Farm Fresco

07 Jun 2010

Ahhhh yes, the new season has arrived on our idyllic Irish farm.  And each year when the long winter gracefully grows into Spring, I can’t help but feel nostalgic as I ponder the contrast between my former frenzied life in the city and our sublime quiet life in the country. Ok so maybe nostalgic is not quite the right word..perhaps it’s more like agonized. Yes, agony is definitely more like it….

So, ahem…{now wiping the crocodile tears away}

Greener than green grass growing at breakneck speed, new potatoes cropping up in the garden and mummy cows constantly calving are certainly a stark contrast to the citified symbols of Spring that I used to indentify with…..and frankly, could even say I adored. For it’s at precisely this time of year that my heart longs for convertible cars (well, specifically mine I suppose) buzzing about with their tops surreptiously peeled down, busy city sidewalks aflurry with freshly pedicured feet nestled into open-toed shoes and the absolute best bit of all: dining al fresco after work with girlfriends, sipping cocktails, noshing on salads and sushi all whilst in true Bill Cunningham style–watching all the fashionable women and men trotting down the street in their best Spring hues. An invite to do this on any given night = simply irresistable.

So terrrrribly irresistible that I am constantly trying my best to emulate that experience here by creating more of a relaxed and “countrified” version of my old ways. It goes a little like this:  after a long day of working on various projects, I will change into a powdery little tee, a pair of my favourite Gap white capris and flip-flops and put on my new Cath Kidston apron. I will then proceed to make a huge Summery salad to start out our dinner. This salad will inevitable include the following (mostly locally) grown ingredients: mixed greens with plenty of rocket and watercress, red onion, vine ripened tomatoes, cucumber, steamed asparagus, grated carrot, goat’s cheese, roasted walnuts and poppyseed sprinkles tossed with one of my secret-agent vinagrettes*.  Then, I will take out anything from (again mostly locally sourced) prawns to fish, chicken or steak which has been marinating in another one of my secret-agent concoctions* all day and throw them on the BBQ.  As this protein is sizzling away on the grill, I will then make a pitcher of citrusy margaritas, Bootlegs, or G&T’s for R and I (and any visitors we are lucky enough to have) to sip on after our little boy is in bed. On dry and warm evenings we sit on our terrace taking in the absolutely stunning sunset behind the Shanid castle ruin on the hill, watching as the light changes and our trees slowly morph into those gorgeous die-cut images that seem to be everywhere these days. I call it “Farm Fresco” and though it’s not the same as those bold and bustling city evenings, it can nearly be just as satisfying…..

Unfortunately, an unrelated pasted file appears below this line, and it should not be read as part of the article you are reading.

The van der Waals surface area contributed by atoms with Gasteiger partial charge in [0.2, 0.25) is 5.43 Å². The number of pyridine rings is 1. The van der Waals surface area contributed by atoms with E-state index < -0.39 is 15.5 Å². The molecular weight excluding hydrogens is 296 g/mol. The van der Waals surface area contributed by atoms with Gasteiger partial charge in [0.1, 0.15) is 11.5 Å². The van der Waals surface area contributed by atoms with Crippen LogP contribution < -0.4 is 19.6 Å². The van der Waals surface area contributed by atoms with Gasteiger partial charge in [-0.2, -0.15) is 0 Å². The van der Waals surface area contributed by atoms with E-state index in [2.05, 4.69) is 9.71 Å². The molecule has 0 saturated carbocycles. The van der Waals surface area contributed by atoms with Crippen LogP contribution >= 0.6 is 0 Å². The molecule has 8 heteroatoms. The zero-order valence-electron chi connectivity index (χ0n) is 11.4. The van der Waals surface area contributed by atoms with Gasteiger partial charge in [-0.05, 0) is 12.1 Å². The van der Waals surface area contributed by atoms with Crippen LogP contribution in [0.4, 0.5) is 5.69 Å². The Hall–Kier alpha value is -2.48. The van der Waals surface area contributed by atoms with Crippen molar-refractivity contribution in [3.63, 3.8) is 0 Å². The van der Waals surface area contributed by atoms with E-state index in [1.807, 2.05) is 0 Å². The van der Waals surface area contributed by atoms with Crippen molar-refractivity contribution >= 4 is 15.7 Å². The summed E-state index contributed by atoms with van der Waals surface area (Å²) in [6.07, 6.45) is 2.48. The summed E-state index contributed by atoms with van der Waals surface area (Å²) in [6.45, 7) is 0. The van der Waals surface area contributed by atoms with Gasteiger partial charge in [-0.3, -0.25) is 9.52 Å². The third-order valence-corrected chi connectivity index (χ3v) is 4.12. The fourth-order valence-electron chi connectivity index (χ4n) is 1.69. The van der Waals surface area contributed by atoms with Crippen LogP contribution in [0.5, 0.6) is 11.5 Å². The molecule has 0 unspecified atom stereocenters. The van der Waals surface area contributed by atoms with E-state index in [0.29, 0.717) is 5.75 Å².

This Spring we welcomed a sweet preemie calf. His mum was not well so R had to induce her 4 weeks early and she produced a little boy whom we have named “Bogo”. Normally calves are up and walking in an hour, but Bogo struggled for a couple weeks before he would finally stand and now he’s up and walking, stronger than ever. Perhaps I too am like Bogo….when I came here I was nearly paralyzed by the change. Now…a few years later I am slowly, but surely, adapting to this new life and each day Ireland and the countryside are becoming more and more like home to me.

Slan Abhaile,

Imen

*olive oil and a form of vinegar, crushed garlic and lemon juice or other fruit juice then close my eyes, choose some spices and hit pulse on the food processor.

photo courtesy of The Daily Telegraph

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9 Responses to “Farm Fresco”

  1. Tara says:

    Hi Imen, I love ur post today. I feel like part of this sound familiar to me. Minus the calf and beautiful view on the deck. Moving from MPLS to RI what a big big change and I missed just about everything. It wasn’t until I had Olive that I started to walk like Bogo. I am learning to marinate and enjoy where I am. Your blog makes it easier. Miss cutting ur hair. Tara

  2. sharon says:

    really lovely writing Imen. Loved the way you weaved food through your lovely story. s x

  3. niamh says:

    Sounds like you’re getting the balance right though? And I’m sure most of the city livers would love a meal like you described! What a fab photo too

  4. Ann says:

    I grew up on a farm in midwest Kansas and moved to L. A. for 20 years as a young professional. It took me many years to enjoy spring in the city; so conversely I get where you are coming from.

    We live in Indonesia now, and I pine for any “spring” whether in L. A. or Kansas.

    Sounds beautiful where you are at by the way: )

  5. Clare says:

    I can relate so much to this post. I miss the warm spring nights, bustling city streets and sidewalk cafes of Los Angeles. It’s been too cold here to even wear open-toed shoes, so mine just sit in the closet waiting (and probably praying!) for me to take them out for a spin.

  6. barbara says:

    This is such a lovely scene. Your evenings sound delightful.

  7. MissChicago says:

    Hi Imen: Love that you have a counterpart wardrobe for the farm … when in rome as they say. 🙂 and yes, I think Cath Kidston’s aprons are cool.

  8. Joanne says:

    I just found your blog through Nan’s Letters from a Hill Farm and can’t wait to read all about your life in Ireland!
    Yeah!
    Joanne in Ontario

  9. Wonderful post…I know the feeling..!

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